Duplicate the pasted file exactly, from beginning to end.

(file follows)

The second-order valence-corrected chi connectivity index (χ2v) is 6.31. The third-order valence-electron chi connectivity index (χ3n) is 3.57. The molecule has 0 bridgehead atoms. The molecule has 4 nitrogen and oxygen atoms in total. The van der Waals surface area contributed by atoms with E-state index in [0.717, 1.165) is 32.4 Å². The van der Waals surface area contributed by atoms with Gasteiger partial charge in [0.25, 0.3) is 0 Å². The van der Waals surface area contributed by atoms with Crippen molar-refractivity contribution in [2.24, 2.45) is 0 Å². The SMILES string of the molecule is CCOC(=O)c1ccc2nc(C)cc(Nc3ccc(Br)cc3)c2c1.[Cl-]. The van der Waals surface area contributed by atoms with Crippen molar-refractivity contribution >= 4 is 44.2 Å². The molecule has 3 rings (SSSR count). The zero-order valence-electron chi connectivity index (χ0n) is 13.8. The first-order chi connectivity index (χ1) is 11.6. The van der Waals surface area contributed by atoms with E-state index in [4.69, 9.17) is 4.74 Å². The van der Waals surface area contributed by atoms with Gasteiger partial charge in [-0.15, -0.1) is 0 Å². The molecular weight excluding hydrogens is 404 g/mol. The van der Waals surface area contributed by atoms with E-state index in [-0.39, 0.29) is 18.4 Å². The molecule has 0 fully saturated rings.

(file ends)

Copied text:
The second-order valence-corrected chi connectivity index (χ2v) is 6.31. The third-order valence-electron chi connectivity index (χ3n) is 3.57. The molecule has 0 bridgehead atoms. The molecule has 4 nitrogen and oxygen atoms in total. The van der Waals surface area contributed by atoms with E-state index in [0.717, 1.165) is 32.4 Å². The van der Waals surface area contributed by atoms with Gasteiger partial charge in [0.25, 0.3) is 0 Å². The van der Waals surface area contributed by atoms with Crippen molar-refractivity contribution in [2.24, 2.45) is 0 Å². The SMILES string of the molecule is CCOC(=O)c1ccc2nc(C)cc(Nc3ccc(Br)cc3)c2c1.[Cl-]. The van der Waals surface area contributed by atoms with Crippen molar-refractivity contribution >= 4 is 44.2 Å². The molecule has 3 rings (SSSR count). The zero-order valence-electron chi connectivity index (χ0n) is 13.8. The first-order chi connectivity index (χ1) is 11.6. The van der Waals surface area contributed by atoms with E-state index in [4.69, 9.17) is 4.74 Å². The van der Waals surface area contributed by atoms with Gasteiger partial charge in [-0.15, -0.1) is 0 Å². The molecular weight excluding hydrogens is 404 g/mol. The van der Waals surface area contributed by atoms with E-state index in [-0.39, 0.29) is 18.4 Å². The molecule has 0 fully saturated rings.